So this really applies to several different classes like HttpContext, ConfigurationManager, etc. There are several different ways to handle this, and I have always used wrapper classes to handle this stuff, but I wanted to see what the most common community practice is...
- Wrapper classes - e.g. I would have an HttpContextService which I pass in via constructor that exposes all the same functionality via flat method calls.
- Wrapper classes (part 2) - e.g. I would have SPECIFIC service classes, like MembershipService, which LEVERAGES HttpContext behind the scenes. Functions the same as 1, but the naming scheme / usage pattern is a little different as you are exposing specific functions through specific services instead of one monolithic wrapper. The downside is that the number of service classes that need to be injected goes up, but you get some modularity for when you don't need all the features of the monolithic wrapper.
- ActionFilters and parameters - Use an ActionFilter to automatically pass in certain values needed on a per function basis. MVC only, and limits you to the controller methods, whereas 1 and 2 could be used generically throughout the project, or even in conjunction with this option.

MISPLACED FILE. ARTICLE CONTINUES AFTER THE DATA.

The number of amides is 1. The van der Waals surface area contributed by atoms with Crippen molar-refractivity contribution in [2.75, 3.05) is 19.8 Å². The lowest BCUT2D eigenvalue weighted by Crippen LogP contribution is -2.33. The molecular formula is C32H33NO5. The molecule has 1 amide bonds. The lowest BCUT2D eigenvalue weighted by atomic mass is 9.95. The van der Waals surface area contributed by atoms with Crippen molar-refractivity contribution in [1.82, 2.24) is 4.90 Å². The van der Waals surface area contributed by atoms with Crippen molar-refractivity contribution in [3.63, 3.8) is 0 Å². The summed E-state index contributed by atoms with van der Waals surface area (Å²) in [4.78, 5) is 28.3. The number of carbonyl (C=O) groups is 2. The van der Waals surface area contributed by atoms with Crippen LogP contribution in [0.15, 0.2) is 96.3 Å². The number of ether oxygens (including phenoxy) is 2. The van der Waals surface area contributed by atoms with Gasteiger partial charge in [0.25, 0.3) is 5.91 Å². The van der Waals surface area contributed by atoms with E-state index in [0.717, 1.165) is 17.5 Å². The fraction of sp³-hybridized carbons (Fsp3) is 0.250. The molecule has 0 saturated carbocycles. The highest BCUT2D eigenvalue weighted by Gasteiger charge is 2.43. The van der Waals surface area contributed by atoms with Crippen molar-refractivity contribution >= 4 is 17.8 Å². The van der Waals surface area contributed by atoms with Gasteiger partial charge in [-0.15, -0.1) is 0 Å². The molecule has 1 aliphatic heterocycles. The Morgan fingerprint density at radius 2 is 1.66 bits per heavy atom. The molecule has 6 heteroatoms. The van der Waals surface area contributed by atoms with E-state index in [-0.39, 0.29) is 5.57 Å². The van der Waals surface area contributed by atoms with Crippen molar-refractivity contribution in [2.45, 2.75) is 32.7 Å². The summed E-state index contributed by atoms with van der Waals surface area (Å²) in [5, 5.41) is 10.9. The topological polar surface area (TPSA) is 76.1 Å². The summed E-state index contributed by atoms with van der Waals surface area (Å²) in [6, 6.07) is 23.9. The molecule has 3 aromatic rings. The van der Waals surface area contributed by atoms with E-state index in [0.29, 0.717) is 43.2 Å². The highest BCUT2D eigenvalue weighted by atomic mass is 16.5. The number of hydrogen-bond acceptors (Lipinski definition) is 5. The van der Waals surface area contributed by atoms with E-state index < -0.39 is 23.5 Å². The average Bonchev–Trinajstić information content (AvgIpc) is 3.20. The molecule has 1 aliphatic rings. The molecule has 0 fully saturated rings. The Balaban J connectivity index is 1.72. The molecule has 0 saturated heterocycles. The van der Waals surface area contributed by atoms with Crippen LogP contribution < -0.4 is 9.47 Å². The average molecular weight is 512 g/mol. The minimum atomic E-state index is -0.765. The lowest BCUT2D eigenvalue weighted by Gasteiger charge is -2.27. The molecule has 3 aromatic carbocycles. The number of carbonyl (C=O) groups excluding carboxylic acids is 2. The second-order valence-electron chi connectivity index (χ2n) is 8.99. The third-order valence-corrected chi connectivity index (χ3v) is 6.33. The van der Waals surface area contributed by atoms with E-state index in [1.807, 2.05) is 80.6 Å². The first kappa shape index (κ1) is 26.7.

- Directly mocking HttpContextBase and setting ControllerContext - There are several mocking framework extension methods out there to help with this, but essentially requires you to directly set things as needed. Doesn't require abstractions, which is nice, and can be reused across non-controller tests as well. Still leaves open the question for ConfigurationManager and other static method calls though, so you could end up with injecting that ANYWAY, but leaving HttpContext to be accessed in this other way.
Right now I am kind of doing number 1, so I have an HttpContextService and a ConfigurationManagerService, etc. which I then inject, though I'm leaning toward 2 in the future. 3 seems to be a little too messy for my tastes, but I can see the appeal for controller methods, and the need for a completely separate solution for other areas of code that also use these static classes makes that one kind of poor for me... 4 is still interesting to me as it seems the most "natural" in terms of basic functionality and leverages the built-in methodologies of MVC.
So what is the prevailing Best Practice here? What are people seeing and using in the wild?